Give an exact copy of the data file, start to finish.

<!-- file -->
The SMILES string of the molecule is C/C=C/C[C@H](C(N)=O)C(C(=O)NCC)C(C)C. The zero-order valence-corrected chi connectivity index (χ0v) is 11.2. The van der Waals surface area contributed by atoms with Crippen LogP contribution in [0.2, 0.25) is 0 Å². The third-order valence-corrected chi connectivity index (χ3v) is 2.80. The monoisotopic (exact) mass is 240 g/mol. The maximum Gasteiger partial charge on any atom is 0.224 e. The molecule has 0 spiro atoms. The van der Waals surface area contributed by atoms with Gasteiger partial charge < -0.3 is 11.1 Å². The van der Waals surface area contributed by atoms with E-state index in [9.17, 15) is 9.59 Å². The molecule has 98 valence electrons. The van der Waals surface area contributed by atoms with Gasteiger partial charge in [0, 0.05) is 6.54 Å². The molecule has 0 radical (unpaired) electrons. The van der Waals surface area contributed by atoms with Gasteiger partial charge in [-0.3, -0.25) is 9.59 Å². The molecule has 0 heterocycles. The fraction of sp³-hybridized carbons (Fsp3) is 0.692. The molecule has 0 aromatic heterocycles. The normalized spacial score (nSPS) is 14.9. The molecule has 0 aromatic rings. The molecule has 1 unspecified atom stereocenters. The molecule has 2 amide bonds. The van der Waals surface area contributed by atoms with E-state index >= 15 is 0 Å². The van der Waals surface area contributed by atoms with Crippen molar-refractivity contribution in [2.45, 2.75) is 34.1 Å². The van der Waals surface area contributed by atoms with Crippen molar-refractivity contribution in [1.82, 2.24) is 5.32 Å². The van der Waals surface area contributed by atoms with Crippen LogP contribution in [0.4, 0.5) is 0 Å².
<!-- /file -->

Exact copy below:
The SMILES string of the molecule is C/C=C/C[C@H](C(N)=O)C(C(=O)NCC)C(C)C. The zero-order valence-corrected chi connectivity index (χ0v) is 11.2. The van der Waals surface area contributed by atoms with Crippen LogP contribution in [0.2, 0.25) is 0 Å². The third-order valence-corrected chi connectivity index (χ3v) is 2.80. The monoisotopic (exact) mass is 240 g/mol. The maximum Gasteiger partial charge on any atom is 0.224 e. The molecule has 0 spiro atoms. The van der Waals surface area contributed by atoms with Gasteiger partial charge < -0.3 is 11.1 Å². The van der Waals surface area contributed by atoms with E-state index in [9.17, 15) is 9.59 Å². The molecule has 98 valence electrons. The van der Waals surface area contributed by atoms with Gasteiger partial charge in [0, 0.05) is 6.54 Å². The molecule has 0 radical (unpaired) electrons. The van der Waals surface area contributed by atoms with Gasteiger partial charge in [-0.3, -0.25) is 9.59 Å². The molecule has 0 heterocycles. The fraction of sp³-hybridized carbons (Fsp3) is 0.692. The molecule has 0 aromatic heterocycles. The normalized spacial score (nSPS) is 14.9. The molecule has 0 aromatic rings. The molecule has 1 unspecified atom stereocenters. The molecule has 2 amide bonds. The van der Waals surface area contributed by atoms with E-state index >= 15 is 0 Å². The van der Waals surface area contributed by atoms with Crippen molar-refractivity contribution in [2.45, 2.75) is 34.1 Å². The van der Waals surface area contributed by atoms with Crippen molar-refractivity contribution in [1.82, 2.24) is 5.32 Å². The van der Waals surface area contributed by atoms with Crippen LogP contribution in [0.4, 0.5) is 0 Å².